Viewing page 3 of 27

me, run to meet me, caper and frisk when he saw me bringing his milk, follow me around until they called me "Mary." I do believe that I watched with as affectionate eys[[eyes]] as ever human was blessed with, my lamb grow, day by day, through all that happy summer- and Oh, I think that I have never yet felt deeper sorrow than I did on that chilly, frosty morning in late Autumn when I stooped by his side, down in the stable where pa had carried him, and saw that he was dying. His sweet eyes looked into mine so pitifully, and he did not even bleat when I called his name, which well nigh broke my heart.

It all even brings tears to my eyes now, as I think of it. I think we sometimes think of children's sorrows as sort of trivial, but I tell all you they are not.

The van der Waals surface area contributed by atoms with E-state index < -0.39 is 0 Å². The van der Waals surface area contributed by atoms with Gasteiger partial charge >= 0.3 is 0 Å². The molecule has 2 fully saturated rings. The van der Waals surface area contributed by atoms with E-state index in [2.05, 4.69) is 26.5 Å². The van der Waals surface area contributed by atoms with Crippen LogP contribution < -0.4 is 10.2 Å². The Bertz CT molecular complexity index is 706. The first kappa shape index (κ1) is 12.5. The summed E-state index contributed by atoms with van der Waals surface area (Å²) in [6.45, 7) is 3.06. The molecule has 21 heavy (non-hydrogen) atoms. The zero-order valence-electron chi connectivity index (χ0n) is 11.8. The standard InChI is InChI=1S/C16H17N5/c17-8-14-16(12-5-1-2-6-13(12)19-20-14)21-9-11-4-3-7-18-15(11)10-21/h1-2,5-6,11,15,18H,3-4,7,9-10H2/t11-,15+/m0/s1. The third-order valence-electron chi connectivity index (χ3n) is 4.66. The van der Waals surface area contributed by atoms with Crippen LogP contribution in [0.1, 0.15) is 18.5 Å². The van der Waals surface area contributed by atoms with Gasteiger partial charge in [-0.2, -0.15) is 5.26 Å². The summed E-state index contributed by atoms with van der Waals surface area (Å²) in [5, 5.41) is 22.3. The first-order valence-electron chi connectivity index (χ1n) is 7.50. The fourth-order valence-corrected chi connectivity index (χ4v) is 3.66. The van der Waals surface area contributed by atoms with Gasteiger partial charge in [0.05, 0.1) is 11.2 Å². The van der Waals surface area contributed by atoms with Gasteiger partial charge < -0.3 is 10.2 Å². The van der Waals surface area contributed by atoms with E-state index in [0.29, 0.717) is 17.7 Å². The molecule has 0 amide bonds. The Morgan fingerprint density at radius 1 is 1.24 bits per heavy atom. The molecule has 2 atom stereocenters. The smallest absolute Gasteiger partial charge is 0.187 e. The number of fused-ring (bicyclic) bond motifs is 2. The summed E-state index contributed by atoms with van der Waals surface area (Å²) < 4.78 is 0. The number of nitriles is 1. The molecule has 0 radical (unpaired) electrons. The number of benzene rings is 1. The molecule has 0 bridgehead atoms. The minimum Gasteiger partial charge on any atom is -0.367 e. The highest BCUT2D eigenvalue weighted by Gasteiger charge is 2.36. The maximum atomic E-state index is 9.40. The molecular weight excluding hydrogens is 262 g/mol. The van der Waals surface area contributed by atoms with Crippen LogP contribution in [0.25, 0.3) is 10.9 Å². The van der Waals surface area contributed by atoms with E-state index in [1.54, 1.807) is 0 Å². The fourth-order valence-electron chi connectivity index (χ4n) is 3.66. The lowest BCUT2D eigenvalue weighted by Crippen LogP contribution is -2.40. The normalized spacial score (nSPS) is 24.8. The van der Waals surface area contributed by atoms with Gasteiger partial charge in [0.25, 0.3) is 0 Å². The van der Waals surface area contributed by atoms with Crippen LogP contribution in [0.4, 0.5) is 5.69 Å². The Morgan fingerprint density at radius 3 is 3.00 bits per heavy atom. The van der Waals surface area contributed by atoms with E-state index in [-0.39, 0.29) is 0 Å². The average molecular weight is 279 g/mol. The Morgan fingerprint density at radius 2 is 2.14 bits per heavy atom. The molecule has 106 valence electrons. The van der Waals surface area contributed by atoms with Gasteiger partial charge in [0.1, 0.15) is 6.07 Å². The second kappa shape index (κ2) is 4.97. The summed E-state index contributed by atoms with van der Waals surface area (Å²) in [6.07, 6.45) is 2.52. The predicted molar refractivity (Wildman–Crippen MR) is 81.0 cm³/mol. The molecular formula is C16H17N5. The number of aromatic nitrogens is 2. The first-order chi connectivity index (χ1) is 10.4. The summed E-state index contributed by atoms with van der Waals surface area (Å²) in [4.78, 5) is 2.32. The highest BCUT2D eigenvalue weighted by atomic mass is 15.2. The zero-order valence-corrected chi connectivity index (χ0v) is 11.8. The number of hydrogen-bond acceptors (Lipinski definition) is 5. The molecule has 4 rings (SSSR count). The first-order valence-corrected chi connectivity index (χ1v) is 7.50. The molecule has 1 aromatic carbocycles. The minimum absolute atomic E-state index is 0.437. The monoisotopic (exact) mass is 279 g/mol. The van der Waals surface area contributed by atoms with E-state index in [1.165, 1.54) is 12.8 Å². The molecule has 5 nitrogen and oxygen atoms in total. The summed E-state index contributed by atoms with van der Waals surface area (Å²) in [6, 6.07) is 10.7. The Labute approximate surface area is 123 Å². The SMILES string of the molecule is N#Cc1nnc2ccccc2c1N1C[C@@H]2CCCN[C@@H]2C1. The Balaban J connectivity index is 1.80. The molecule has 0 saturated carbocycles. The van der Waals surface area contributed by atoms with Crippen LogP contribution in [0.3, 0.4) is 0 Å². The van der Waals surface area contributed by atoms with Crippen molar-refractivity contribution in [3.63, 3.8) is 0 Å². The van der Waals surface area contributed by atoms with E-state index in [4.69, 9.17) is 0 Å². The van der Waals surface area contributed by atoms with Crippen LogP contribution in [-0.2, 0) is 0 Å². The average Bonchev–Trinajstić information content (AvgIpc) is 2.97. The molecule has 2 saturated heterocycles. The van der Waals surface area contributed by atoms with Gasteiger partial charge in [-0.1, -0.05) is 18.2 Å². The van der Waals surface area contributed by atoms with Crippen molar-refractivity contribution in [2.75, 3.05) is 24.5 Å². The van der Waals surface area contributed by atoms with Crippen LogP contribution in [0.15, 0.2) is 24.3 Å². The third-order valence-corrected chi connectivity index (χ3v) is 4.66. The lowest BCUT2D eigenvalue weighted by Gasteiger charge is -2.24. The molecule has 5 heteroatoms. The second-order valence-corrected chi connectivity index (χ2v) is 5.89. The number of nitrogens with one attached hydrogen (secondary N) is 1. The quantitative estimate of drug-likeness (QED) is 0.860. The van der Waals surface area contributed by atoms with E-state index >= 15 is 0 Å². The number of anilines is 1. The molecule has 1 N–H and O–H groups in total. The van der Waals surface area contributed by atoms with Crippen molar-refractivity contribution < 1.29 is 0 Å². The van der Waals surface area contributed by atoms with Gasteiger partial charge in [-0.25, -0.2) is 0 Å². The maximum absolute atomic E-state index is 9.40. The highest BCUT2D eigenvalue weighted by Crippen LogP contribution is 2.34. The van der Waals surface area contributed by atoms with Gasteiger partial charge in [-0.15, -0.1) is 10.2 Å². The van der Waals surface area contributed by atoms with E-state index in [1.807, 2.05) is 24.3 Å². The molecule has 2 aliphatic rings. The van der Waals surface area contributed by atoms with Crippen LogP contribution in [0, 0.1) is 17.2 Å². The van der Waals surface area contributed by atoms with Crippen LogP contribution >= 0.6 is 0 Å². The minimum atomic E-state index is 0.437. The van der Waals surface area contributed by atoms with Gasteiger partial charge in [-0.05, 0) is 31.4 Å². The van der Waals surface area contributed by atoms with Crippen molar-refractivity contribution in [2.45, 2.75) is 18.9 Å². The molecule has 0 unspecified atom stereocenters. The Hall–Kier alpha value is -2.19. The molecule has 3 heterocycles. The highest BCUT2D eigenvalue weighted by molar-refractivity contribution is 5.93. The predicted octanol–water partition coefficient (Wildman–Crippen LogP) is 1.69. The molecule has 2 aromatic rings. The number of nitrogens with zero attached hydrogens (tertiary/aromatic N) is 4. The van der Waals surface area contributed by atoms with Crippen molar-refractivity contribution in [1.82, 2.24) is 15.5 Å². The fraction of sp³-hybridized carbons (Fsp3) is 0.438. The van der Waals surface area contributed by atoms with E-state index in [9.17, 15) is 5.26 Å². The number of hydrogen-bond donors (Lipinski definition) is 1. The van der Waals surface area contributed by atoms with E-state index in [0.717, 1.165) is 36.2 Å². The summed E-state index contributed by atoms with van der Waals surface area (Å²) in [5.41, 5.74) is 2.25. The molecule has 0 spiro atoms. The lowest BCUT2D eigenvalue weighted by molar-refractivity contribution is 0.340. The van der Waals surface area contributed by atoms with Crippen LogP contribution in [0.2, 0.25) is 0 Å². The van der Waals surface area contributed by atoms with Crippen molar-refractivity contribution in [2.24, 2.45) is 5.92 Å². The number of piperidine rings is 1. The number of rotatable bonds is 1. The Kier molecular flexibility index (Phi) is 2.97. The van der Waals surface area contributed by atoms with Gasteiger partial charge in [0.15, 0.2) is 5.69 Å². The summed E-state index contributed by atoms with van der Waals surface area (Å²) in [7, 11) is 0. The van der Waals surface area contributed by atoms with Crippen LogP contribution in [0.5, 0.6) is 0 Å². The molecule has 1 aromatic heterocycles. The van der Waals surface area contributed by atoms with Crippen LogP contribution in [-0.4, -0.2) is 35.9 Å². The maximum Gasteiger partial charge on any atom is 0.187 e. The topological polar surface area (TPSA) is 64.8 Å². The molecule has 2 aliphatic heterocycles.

Please note that the language and terminology used in this collection reflects the context and culture of the time of its creation, and may include culturally sensitive information. As an historical document, its contents may be at odds with contemporary views and terminology. The information within this collection does not reflect the views of the Smithsonian Institution, but is available in its original form to facilitate research. For questions or comments regarding sensitive content, access, and use related to this collection, please contact